Causal factors may include economic changes, shifting demographies, and regulatory forces.
The introduction of Mississippi River freshwater and silt into these brackish water lakes
probably caused some fluctuations. Other physical changes in the environment were
occurring. Nevertheless, in 1989 Lake Borgne and Lake Pontchartrain were not hostile to
these members of the biota. Marine life was alive, well, and harvested in large volumes by
the commercial fishing industry.
Brown, Murray L., Minerals management Service, New Orleans LA
A Public Domain Software Program for Charting Environmental Attributes in Lake
Although a number of excellent proprietary geographic information systems (GIS) are in
use by environmental resource agencies/groups in southeastern Louisiana, there remains a
need for an easy-to-use, well documented, public-domain software program that allows
general users to prepare and share basic charts of environmental attributes using simple
ASCII files. The SEAPLOT software program, originally written for use by oceanographers
around the globe, has been expanded to include the Lake Pontchartrain Basin on its
regional selection menu. Although the available coastline file is still rather crude,
instructions are provided to allow the user to import higher resolution files, if locally
SEAPLOT is a menu-driven, interactive code written in GWBASIC (available on most DOS
personal computers). Using a specific data format described in the available manual, the
user can create, plot, and combine files that depict locational information. To a lesser
degree, certain oceanographic parameters can be represented graphically, because the
program is provided as source code, the user can easily extend this aspect of SEAPLOT to
include water quality parameters. Locational information that can be plotted includes
boundaries, points, polygons, as well as associated labels and titles. SEAPLOT is being
used in oceanographic research to plot ocean station locations, the tracks of drifting
buoys, water current and wind vectors, survey areas, stranded marine mammal sites, oil
spill dimensions, instrument sites, shipwreck locations, and satellite analyses of ocean
fronts. A utility routine in SEAPLOT allows the user to add information to existing files
using an on-screen cursor. There is also a routine to sort data files according to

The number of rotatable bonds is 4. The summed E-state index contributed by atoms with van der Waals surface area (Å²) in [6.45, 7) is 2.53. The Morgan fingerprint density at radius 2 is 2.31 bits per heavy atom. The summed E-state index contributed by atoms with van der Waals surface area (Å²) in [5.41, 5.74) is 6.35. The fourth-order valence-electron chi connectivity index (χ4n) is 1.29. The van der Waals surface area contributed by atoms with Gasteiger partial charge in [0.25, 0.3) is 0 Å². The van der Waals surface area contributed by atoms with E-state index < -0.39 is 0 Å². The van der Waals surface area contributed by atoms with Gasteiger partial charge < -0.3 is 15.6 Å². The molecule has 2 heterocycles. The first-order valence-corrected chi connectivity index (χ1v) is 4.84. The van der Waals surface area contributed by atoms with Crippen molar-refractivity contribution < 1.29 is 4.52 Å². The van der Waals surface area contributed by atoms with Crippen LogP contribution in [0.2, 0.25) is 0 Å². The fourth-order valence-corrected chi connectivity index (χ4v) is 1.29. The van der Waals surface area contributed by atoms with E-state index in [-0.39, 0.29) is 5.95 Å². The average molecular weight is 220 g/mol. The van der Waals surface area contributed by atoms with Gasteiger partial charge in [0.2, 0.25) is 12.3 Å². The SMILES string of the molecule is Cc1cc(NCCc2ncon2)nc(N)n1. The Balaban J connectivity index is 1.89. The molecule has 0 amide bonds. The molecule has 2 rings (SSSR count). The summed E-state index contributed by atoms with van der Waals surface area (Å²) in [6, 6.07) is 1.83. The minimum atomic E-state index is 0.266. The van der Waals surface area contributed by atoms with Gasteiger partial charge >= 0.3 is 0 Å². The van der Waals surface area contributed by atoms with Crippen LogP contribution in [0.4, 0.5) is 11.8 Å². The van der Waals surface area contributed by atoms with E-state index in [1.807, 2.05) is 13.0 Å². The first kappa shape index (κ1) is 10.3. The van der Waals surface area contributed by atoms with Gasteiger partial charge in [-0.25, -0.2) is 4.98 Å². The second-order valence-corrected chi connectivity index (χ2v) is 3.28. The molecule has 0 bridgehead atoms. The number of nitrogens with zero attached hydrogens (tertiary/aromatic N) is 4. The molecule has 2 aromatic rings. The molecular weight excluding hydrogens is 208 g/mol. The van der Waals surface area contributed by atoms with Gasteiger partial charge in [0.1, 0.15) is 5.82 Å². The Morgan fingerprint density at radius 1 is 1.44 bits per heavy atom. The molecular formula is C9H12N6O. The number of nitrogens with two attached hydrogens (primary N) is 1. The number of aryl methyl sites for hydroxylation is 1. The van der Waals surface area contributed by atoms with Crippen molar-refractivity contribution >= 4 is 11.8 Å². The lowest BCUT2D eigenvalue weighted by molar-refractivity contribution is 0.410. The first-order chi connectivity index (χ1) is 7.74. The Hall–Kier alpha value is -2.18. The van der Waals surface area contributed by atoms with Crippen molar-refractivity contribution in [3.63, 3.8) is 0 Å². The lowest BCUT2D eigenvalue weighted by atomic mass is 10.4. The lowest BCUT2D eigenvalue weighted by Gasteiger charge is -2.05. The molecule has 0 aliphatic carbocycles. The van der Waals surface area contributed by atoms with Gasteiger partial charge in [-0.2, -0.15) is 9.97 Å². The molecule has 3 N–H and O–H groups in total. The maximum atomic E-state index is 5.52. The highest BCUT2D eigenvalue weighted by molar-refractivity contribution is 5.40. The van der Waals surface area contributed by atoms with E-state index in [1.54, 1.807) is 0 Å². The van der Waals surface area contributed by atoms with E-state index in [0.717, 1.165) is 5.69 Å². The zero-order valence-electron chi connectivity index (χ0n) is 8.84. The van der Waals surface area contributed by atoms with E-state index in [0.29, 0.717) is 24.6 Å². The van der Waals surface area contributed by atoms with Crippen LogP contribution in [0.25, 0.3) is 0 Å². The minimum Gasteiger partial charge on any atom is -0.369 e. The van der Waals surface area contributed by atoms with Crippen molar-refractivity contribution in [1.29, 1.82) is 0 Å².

recommended file-naming conventions.
SEAPLOT Version 1.3 (which includes Lake Pontchartrain), with the draft manual and a
sampler of different data files, can be obtained by sending one high-density, formatted, 5
1/4 inch floppy diskette to the author at 1201 Elmwood Park Boulevard, New Orleans,
Louisiana 70123-2394, U.S.A.
Burns, J. W., Urban Waste Management and Research Center (UWMRC), M. A. Poirrier,
Biological Sciences \ UWMRC and K. Preston, Geography \ UWMRC, University of New Orleans,
New Orleans, LA
The Occurrence of Potamogeton Perfoliatus L. (clasping pondweed), a Rare
Submerged Aquatic Vascular Plant in Lake Pontchartrain
Submersed plants of both freshwater and marine origin comprise important communities
within estuaries, but their ecology in estuarine habitats is poorly understood.
Potamogeton perfoliatus L. (Clasping Pondweed) is a submersed aquatic vascular plant which
is listed as a sensitive species in the coastal zone of Louisiana and is considered
extremely rare. Louisiana collections of P. perfoliatus are limited and restricted to Lake
Pontchartrain and its surrounding marshes.
Potamogeton perfoliatus was first recorded for Lake Pontchartrain by Riddell in 1838
near the Tchefuncta River Lighthouse. Clair A. Brown also collected a specimen from the
beach at Mandeville in 1945. Although Suttkus, Darnell and Darnell; Perret et al.;
Chabreck; Turner, Darnell and Bond conducted studies which noted the submerged vegetation
of Lake Pontchartrain in 1953-1954, 1971, 1972 and 1980 respectively, P. perfoliatus was
not reported in the lake for the following 28 years. Montz reported P. perfoliatus to be
abundant both before and after the 1973 opening of the Bonne Carré Spillway, at Pointe
aux Herbes in the southeastern sector of the lake. A 1978 icthyological survey by Thompson
and Verret, which noted submerged aquatic vegetation at specific stations located around
the perimeter of Lake Pontchartrain, did not list P. perfoliatus as a species encountered.
During the summer of 1985, a survey of aquatic vegetation in the lake by Mayer did not
find P. perfoliatus. Efforts to relocate P. perfoliatus in 1988 by Lester were
unsuccessful during an ecological inventory of the sensitive plants and animals for the
coastal zone of Louisiana. Brantley and Platt recorded a 7 m x 17 m submerged bed of P.
perfoliatus 1500 m west of Bayou Lacombe in June 1990. Additional smaller beds, which
yielded fruiting specimens, were located in the same area in August 1990.
Recent surveys beginning August 1991 to the present have located submerged beds of P.
perfoliatus on both the north and south shores of Lake Pontchartrain. South shore beds
have been located at Pointe aux Herbes (39 m x 26 m) and at the confluence of Irish Bayou
with Lake Pontchartrain on the west side of the Pointe aux Herbes peninsula (50 m x 50 m;
15 m x 12 m; 20 m x 15 m). North shore beds were located between Goose Point and the
confluence of Bayou Lacombe with Lake Pontchartrain (15 m x 20 m; 10 m x 15 m),